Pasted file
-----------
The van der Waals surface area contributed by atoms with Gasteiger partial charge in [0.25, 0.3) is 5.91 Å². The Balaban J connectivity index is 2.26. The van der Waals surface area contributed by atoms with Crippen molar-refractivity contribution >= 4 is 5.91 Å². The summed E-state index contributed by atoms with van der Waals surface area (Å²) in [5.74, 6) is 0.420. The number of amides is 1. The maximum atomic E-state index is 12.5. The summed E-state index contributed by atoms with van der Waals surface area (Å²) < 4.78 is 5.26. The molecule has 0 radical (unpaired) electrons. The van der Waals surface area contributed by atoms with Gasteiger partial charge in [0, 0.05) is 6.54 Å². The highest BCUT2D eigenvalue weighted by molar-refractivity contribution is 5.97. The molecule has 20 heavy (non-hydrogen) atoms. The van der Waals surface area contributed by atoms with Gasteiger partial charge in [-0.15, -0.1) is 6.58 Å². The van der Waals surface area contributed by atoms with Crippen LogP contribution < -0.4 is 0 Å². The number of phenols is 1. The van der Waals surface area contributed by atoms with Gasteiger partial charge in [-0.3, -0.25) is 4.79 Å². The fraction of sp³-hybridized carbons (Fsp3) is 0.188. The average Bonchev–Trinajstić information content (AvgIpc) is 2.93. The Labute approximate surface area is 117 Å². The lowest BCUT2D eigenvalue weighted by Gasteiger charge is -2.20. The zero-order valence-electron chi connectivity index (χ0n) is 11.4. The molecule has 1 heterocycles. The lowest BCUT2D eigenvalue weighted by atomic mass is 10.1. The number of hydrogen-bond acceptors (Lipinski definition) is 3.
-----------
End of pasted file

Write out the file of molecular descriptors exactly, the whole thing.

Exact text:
The van der Waals surface area contributed by atoms with Gasteiger partial charge in [0.25, 0.3) is 5.91 Å². The Balaban J connectivity index is 2.26. The van der Waals surface area contributed by atoms with Crippen molar-refractivity contribution >= 4 is 5.91 Å². The summed E-state index contributed by atoms with van der Waals surface area (Å²) in [5.74, 6) is 0.420. The number of amides is 1. The maximum atomic E-state index is 12.5. The summed E-state index contributed by atoms with van der Waals surface area (Å²) < 4.78 is 5.26. The molecule has 0 radical (unpaired) electrons. The van der Waals surface area contributed by atoms with Gasteiger partial charge in [0, 0.05) is 6.54 Å². The highest BCUT2D eigenvalue weighted by molar-refractivity contribution is 5.97. The molecule has 20 heavy (non-hydrogen) atoms. The van der Waals surface area contributed by atoms with Gasteiger partial charge in [-0.15, -0.1) is 6.58 Å². The van der Waals surface area contributed by atoms with Crippen LogP contribution < -0.4 is 0 Å². The number of phenols is 1. The van der Waals surface area contributed by atoms with Gasteiger partial charge in [-0.3, -0.25) is 4.79 Å². The fraction of sp³-hybridized carbons (Fsp3) is 0.188. The average Bonchev–Trinajstić information content (AvgIpc) is 2.93. The Labute approximate surface area is 117 Å². The lowest BCUT2D eigenvalue weighted by Gasteiger charge is -2.20. The zero-order valence-electron chi connectivity index (χ0n) is 11.4. The molecule has 1 heterocycles. The lowest BCUT2D eigenvalue weighted by atomic mass is 10.1. The number of hydrogen-bond acceptors (Lipinski definition) is 3.